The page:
Matching a commitment to Conservation Abroad with Compliance and Innovation at Headquarters
Recent legislation, including the American Reinvestment and Recovery Act of February 2009, and the Energy Independence and Security Act of December 2007, highlight the importance of energy efficiency and conservation efforts across the U.S. domestic economy and, in particular, within the federal government — which by many reports is the world's largest energy consumer.
MCC believes that energy and resource conservation reflect its core values and commitment to sustainability. Even though the provisions referenced in the legislation do not generally apply to MCC because the agency headquarters is not in a federally-owned building, the agency is commitment to principles laid out in the legislation and has completed an initial audit of its headquarter operations to assess energy and resource consumption and identify opportunities to improve its environmental performance in a manner consistent with the tenor and substance of these laws.
MCC Headquarters Conservation Plan
In undertaking near-term opportunities for improvements in this area, MCC has already taken steps to reduce the impact of its headquarters operations on the environment. MCC paper now contains 100% post-consumer recycled content and MCC is pursuing strategies that will significantly reduce its paper consumption. The organization is now eliminating most non-biodegradable food service items (cups, plates, plastic ware). While much of MCC's space already has motion sensors to automatically turn off lights when no one is around, MCC will make further investments to complete the installation of additional sensors, where needed, in its Washington offices In addition, MCC is aggressively educating staff on the need to change energy use behaviors, such as turning off lights, so that the agency can contribute to reducing costs and minimizing impacts on the environment from its energy consumption.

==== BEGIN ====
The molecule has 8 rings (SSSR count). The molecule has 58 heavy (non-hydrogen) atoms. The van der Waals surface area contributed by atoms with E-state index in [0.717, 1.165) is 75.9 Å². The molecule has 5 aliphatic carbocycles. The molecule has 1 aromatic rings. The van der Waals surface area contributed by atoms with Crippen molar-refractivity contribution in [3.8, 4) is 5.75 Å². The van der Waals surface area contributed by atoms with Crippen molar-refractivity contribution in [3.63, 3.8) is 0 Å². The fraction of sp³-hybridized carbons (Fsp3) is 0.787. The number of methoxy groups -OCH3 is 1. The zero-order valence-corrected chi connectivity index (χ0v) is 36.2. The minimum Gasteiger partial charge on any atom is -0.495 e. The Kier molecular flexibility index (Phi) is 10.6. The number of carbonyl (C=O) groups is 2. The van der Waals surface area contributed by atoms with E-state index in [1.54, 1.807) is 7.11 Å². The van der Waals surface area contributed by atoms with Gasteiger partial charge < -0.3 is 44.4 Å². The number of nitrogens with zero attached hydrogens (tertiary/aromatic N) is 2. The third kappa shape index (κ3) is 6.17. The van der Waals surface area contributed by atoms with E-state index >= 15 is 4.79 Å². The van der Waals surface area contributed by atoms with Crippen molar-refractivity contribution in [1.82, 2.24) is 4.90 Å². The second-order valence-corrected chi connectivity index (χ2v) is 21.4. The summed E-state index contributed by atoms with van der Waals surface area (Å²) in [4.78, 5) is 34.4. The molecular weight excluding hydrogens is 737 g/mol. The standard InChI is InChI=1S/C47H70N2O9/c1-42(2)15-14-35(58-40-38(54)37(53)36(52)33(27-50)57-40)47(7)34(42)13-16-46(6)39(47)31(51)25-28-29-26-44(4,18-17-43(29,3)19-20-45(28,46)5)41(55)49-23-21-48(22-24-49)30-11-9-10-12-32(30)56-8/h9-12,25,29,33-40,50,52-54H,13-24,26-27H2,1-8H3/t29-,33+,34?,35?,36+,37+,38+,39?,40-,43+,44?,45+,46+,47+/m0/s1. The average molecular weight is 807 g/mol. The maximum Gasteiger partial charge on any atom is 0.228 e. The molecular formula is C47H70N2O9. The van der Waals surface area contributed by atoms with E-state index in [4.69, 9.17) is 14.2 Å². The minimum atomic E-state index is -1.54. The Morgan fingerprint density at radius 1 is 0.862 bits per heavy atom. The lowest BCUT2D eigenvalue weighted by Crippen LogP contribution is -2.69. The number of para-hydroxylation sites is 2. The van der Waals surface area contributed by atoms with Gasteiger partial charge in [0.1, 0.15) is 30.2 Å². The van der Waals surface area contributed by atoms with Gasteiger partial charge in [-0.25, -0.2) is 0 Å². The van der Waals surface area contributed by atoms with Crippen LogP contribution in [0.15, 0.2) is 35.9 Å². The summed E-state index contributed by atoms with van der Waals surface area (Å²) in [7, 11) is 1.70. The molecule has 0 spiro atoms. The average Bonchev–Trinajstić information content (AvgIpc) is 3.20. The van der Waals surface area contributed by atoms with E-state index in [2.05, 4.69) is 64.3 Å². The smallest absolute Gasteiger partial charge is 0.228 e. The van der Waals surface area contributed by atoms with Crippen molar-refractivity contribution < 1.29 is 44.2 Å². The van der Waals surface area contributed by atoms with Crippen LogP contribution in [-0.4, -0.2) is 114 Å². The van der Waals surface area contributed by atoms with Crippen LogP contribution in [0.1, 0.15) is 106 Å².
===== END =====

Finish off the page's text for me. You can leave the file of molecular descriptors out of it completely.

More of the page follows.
Going forward, MCC is committed to systematically addressing energy, travel and overall consumption impacts on the environment. The organization is working to create incentives to reduce costs, energy and resource consumption, and looking at commuting and alternatives to travel, where appropriate, to address its carbon footprint. Building on these efforts, MCC has already begun working to engage on our longer-term goals, including off-setting carbon emissions, practicing green procurement and enhancing recycling efforts.
These efforts are consistent with MCC’s core commitment to sustainability and will align MCC headquarter operations with the Obama administration's efforts to increase energy efficiency and conservation within the federal bureaucracy.
MCC’s Executive Fleet Vehicles
In compliance with the Presidential Memorandum — Federal Fleet Performance, May 24, 2011 and the General Services Administration Bulletin FMR B-32 Motor Vehicle Management, MCC hereby discloses that MCC maintains an Executive Fleet as set forth below:
- Total Executive Fleet: One (1) vehicle
- Make: Chevy
- Model: Tahoe
- Year of Manufacture: 2011
- Fuel Type: Hybrid electric
- Office: Washington, DC